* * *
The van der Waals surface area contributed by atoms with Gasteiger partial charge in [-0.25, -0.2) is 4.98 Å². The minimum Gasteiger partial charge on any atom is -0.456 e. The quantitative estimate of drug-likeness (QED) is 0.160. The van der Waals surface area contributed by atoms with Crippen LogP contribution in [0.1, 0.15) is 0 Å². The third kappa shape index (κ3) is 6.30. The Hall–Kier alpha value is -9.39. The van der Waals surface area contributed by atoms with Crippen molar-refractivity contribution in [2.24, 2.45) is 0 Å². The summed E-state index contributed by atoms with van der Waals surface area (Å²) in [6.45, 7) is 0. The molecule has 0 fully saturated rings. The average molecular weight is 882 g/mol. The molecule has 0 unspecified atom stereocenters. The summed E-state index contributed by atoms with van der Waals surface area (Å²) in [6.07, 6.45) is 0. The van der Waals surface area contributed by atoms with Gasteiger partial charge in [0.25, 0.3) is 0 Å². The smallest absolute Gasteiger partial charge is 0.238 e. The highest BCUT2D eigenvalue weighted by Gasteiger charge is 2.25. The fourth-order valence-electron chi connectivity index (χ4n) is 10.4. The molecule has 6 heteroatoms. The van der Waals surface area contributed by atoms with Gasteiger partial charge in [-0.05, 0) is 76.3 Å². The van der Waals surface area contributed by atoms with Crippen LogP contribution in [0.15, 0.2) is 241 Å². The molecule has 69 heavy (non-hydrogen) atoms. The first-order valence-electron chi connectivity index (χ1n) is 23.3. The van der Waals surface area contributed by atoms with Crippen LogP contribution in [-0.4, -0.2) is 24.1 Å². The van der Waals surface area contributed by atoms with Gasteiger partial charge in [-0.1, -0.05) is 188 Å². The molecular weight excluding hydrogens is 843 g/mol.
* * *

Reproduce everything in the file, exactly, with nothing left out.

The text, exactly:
The van der Waals surface area contributed by atoms with Gasteiger partial charge in [-0.25, -0.2) is 4.98 Å². The minimum Gasteiger partial charge on any atom is -0.456 e. The quantitative estimate of drug-likeness (QED) is 0.160. The van der Waals surface area contributed by atoms with Crippen LogP contribution in [0.1, 0.15) is 0 Å². The third kappa shape index (κ3) is 6.30. The Hall–Kier alpha value is -9.39. The van der Waals surface area contributed by atoms with Crippen molar-refractivity contribution in [2.24, 2.45) is 0 Å². The summed E-state index contributed by atoms with van der Waals surface area (Å²) in [6.45, 7) is 0. The molecule has 0 fully saturated rings. The average molecular weight is 882 g/mol. The molecule has 0 unspecified atom stereocenters. The summed E-state index contributed by atoms with van der Waals surface area (Å²) in [6.07, 6.45) is 0. The van der Waals surface area contributed by atoms with Gasteiger partial charge in [0.25, 0.3) is 0 Å². The smallest absolute Gasteiger partial charge is 0.238 e. The highest BCUT2D eigenvalue weighted by Gasteiger charge is 2.25. The fourth-order valence-electron chi connectivity index (χ4n) is 10.4. The molecule has 6 heteroatoms. The van der Waals surface area contributed by atoms with Gasteiger partial charge in [-0.05, 0) is 76.3 Å². The van der Waals surface area contributed by atoms with Crippen LogP contribution in [0.15, 0.2) is 241 Å². The molecule has 69 heavy (non-hydrogen) atoms. The first-order valence-electron chi connectivity index (χ1n) is 23.3. The van der Waals surface area contributed by atoms with Crippen LogP contribution in [-0.4, -0.2) is 24.1 Å². The van der Waals surface area contributed by atoms with Gasteiger partial charge in [-0.1, -0.05) is 188 Å². The molecular weight excluding hydrogens is 843 g/mol.